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Personally, I think to truly appreciate beauty (in terms of landscape at least) you need to have an aesthetic AND an emotional/cultural connection. Up in New Zealand’s high country, I knew – theoretically – know how things worked. I watched the people on the stations (a bit like American ranches) operate the land. My friends explained how the rivers and the mountain slopes interlinked, how the climate affected (or restricted) the use and transport across the land. But the problem, of course, was that I’ve never personally walked it before or known those who had. I’m also unfamiliar with the physical dynamics (which is why so many Irish tourists can get into trouble over here) and I have no cultural or emotional connection. I can genuinely appreciate it – and I do – on an intellectual and aesthetic basis but my connection is purely visual. I love coming here but if I want beauty I can break down and warm the soul then I know I’ll always need to go home.

Deadlines and Deadlines

There are now eight days left until the closing date for the Celtic Mythology Short Story Competition. While we’re waiting, we’ve been busy preparing the draft cover for the final collection (obviously based on the original poster image – see below) and attempting to plan out the formatting.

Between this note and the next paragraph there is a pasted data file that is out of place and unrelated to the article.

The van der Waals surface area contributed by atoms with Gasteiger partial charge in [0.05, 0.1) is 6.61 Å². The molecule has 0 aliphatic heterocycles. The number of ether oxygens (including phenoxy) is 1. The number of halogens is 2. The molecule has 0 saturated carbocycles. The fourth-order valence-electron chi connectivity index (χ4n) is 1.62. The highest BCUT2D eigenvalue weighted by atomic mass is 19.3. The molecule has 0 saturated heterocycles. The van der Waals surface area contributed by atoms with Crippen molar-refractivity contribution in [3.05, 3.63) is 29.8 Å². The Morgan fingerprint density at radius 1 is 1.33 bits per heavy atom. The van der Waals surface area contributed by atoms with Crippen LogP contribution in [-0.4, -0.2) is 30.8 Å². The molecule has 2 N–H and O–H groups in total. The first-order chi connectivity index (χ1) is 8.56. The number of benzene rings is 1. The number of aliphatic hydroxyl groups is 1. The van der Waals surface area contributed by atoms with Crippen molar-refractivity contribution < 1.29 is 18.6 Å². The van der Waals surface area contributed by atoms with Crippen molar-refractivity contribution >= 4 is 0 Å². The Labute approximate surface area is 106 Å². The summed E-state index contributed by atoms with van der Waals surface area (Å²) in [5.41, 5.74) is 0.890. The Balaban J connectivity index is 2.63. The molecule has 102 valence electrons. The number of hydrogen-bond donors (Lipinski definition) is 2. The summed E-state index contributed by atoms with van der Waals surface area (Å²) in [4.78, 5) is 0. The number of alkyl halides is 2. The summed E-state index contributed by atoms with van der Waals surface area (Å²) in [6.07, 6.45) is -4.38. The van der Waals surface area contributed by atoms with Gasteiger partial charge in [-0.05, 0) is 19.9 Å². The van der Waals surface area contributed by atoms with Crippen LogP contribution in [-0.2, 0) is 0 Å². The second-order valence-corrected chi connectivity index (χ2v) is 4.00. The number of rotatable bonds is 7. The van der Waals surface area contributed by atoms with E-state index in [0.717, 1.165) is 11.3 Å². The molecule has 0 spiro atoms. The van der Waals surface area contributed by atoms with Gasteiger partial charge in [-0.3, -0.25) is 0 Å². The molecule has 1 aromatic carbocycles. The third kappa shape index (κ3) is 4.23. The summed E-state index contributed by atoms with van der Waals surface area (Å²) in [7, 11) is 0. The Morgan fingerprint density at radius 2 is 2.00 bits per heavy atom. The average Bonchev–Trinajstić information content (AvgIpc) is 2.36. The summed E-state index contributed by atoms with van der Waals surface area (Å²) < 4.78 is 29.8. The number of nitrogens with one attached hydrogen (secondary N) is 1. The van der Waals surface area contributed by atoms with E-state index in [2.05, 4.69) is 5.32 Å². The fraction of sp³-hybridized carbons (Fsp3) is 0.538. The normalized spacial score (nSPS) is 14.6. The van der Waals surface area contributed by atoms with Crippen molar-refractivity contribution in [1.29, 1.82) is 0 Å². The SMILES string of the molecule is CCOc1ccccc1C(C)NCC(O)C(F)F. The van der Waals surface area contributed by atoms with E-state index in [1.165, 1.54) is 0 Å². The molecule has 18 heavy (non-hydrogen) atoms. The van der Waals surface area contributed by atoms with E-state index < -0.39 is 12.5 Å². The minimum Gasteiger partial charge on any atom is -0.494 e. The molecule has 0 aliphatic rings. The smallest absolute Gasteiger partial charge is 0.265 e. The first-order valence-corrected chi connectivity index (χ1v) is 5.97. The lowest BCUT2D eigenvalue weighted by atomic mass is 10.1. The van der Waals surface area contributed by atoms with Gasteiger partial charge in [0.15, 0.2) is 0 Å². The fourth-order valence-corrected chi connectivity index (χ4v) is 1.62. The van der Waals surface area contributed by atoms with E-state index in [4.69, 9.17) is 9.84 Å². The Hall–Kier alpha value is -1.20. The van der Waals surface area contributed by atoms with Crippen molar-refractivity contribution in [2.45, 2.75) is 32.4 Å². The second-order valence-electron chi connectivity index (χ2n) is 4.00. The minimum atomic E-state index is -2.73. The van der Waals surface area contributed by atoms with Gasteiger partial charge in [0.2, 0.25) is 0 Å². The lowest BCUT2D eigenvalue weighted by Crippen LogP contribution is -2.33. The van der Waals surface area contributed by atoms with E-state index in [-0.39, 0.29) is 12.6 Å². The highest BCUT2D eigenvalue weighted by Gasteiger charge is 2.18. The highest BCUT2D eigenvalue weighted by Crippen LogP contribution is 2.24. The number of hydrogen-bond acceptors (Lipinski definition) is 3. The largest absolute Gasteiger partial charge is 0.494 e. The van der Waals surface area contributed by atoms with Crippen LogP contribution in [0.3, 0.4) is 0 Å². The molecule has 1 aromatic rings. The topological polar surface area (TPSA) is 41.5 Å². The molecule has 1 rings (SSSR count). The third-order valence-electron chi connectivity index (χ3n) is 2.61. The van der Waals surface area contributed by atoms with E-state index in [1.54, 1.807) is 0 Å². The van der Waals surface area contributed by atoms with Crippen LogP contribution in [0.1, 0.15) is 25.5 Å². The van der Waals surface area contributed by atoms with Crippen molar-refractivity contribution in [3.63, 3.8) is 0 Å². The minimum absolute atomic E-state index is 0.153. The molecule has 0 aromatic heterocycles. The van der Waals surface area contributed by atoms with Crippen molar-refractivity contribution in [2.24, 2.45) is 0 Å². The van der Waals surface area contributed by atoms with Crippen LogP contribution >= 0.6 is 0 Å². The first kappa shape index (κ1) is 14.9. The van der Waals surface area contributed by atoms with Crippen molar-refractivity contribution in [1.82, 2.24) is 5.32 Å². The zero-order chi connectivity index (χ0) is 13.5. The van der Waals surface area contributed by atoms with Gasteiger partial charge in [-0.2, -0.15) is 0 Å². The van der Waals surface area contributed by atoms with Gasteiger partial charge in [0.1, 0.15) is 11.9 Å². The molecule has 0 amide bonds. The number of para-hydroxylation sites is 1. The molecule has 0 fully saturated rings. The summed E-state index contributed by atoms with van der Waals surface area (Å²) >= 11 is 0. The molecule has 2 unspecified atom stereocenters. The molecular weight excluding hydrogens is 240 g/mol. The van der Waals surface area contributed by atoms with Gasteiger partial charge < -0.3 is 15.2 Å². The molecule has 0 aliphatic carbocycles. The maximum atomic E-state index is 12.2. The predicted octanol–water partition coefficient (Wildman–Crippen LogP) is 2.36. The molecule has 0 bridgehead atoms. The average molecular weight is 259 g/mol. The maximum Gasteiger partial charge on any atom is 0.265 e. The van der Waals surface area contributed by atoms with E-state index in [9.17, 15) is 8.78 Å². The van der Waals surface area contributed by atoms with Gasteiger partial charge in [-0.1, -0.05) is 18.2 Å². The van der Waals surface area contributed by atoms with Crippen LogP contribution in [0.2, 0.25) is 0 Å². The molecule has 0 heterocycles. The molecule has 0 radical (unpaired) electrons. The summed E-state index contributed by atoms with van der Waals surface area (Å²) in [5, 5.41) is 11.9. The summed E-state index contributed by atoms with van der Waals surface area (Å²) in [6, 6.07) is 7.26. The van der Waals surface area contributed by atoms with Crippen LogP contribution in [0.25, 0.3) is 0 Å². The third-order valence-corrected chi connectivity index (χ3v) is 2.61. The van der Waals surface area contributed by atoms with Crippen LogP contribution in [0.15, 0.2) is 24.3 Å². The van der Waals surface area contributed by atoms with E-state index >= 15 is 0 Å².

3D Book Preview

The latter is actually something of an impossibility in that we still don’t know the range and style of the stories with any certainty. I suspect there’ll be feverish mutterings as we attempt to add the background mythology facts for each of the stories chosen. I must admit it’s something of a struggle to resist having a peek at the submissions but I’m forcing myself to hold off. It’s not really possible to judge a number of different works properly unless you look at them all at the same time and do your best to judge on an equal basis.

In terms of numbers, at this stage, we’ve received just under twenty-five entries which is a pretty low number – but we’re not particularly fussed. It’s only natural for any new writing community to grow and gain credibility slowly and we’re still within budget. It’s also nice in that – unlike many of the major international competitions (which I stopped entering many years ago) – the odds of actually winning one of the prizes are substantially more realistic.